UPDATE: (November 23, 2015) Since this story was published, health officials have reported three new cases of the Ebola virus in Liberia. The Church is monitoring the situation very closely. Missionaries have been moved from the area of the reported cases. Both members and missionaries are taking precautions to limit any exposure to the virus.
Missionaries of The Church of Jesus Christ of Latter-day Saints are returning to Liberia after no reported new cases of Ebola in that country since June. Elder David A. Bednar of the Quorum of the Twelve Apostles and his wife, Susan, recently traveled to the West African nation to show the country is safe for missionaries.
“The World Health Organization declared Liberia Ebola free,” explained Elder Bednar. “We want people to know that we're here. … We would not be calling young men and young women to serve in Liberia if there was great danger or concern.”
Mormon missionaries serving in Liberia and Sierra Leone were transferred out of those countries and reassigned to other missions by the Church as a precaution in August 2014 following an outbreak of the Ebola virus. The first cases were reported in Liberia in March 2014. The World Health Organization declared Liberia free of Ebola virus transmission September 3. Young full-time missionaries began returning in early September.
There are currently 53 young Mormon missionaries and four seniors serving in Liberia. About half of those missionaries are from Africa, and the other half are from outside the continent. The Church Missionary Department hopes up to 100 young missionaries will be serving in Liberia once the buildup is complete, in addition to 12 senior missionaries. Prior to the Ebola outbreak, there were 80 young missionaries serving in that country, along with six seniors.
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“The role of an apostle is to travel the earth bearing testimony of Jesus Christ,” said Elder Bednar. “And so as a representative of the Lord, we're delighted to be here to bear that witness and express our love to and our admiration for the people in Liberia.”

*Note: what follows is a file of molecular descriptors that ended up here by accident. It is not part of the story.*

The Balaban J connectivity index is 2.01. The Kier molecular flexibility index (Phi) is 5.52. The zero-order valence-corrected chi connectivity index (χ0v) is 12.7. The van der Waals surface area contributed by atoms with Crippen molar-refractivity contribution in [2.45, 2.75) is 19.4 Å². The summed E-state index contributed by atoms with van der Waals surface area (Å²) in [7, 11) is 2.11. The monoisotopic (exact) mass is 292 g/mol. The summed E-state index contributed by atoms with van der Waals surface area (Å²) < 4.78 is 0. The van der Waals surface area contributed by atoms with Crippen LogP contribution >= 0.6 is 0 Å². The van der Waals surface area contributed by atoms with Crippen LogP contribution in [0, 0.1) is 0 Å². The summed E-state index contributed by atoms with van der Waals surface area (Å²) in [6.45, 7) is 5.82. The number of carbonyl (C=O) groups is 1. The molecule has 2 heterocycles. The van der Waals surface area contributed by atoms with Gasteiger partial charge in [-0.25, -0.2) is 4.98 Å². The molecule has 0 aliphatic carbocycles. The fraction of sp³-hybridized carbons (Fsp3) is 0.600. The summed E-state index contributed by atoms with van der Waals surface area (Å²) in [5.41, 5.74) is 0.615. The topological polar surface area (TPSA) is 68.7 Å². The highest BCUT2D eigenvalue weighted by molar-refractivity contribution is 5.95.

He added, “The missionaries here are anxiously engaged. This is an exciting time as the work is reinitiated in proclaiming the gospel among the people of Liberia, … and there’s much work to do.”
“I think naturally, mothers have concerns when their sons serve missions and their daughters, wherever they go in the world,” said Sister Bednar. “So for us to be here is an important statement to let people know that this is a great place, that there's wonderful work to be done here, and that a missionary can be happy and healthy and successful here.”
The Bednars expressed confidence in the Church’s mission leaders in Liberia. They know what it’s like to have children on missions around the world, with sons who served.
“If one of our three sons were called to Liberia, there is no one I'd rather have be the mission president than President and Sister Carlson,” expressed Elder Bednar. Sister Bednar continued, “They are extraordinary. They are wonderful. And they will keep these missionaries safe.”
“The resources of the Church, and especially the operation of the mission, bless all of the members,” he said. “So the missionaries returning, the increase, and the number of missionaries, the strength that they bring to the members who are here is an indication that we are fellow citizens in the household of God. That's a blessing to all of the Latter-day Saints in Liberia.”
Elder and Sister Bednar enjoyed meeting the people in Liberia, who they call modern-day pioneers. “The first thing I've noticed is the happiness of the children,” shared Elder Bednar. “Everywhere we drive, there are children running, laughing, playing. This is a place where there's great challenge, but I love to see the happiness in the faces of the children.”
“It was wonderful to see all the families,” reflected Sister Bednar. “They seemed connected, and there are communities that seem to take care of each other.”
Throughout the Ebola crisis, local Church leaders in Liberia teamed with international organizations to provide medical care. The Church continues to work through recognized relief organizations and on-the-ground partners to help communities in need. Many members have also volunteered their own time to help spread awareness of proper sanitation practices.
The Church provided short-term emergency resources purchased locally such as rice and oil for food and bleach and containers for cleaning. Members in Ghana had a special fast and donated money to help those in Liberia, Sierra Leone and Guinea. Latter-day Saints in the region also continued missionary work in the absence of full-time missionaries.
“The faith of these people strengthens my faith,” said Elder Bednar. “And the devotion of these Liberian Saints makes me want to be more devoted.”
“To see their resiliency and their hope and their faith in God and in the Savior,” said Sister Bednar. “What a wonderful time for us to be here.”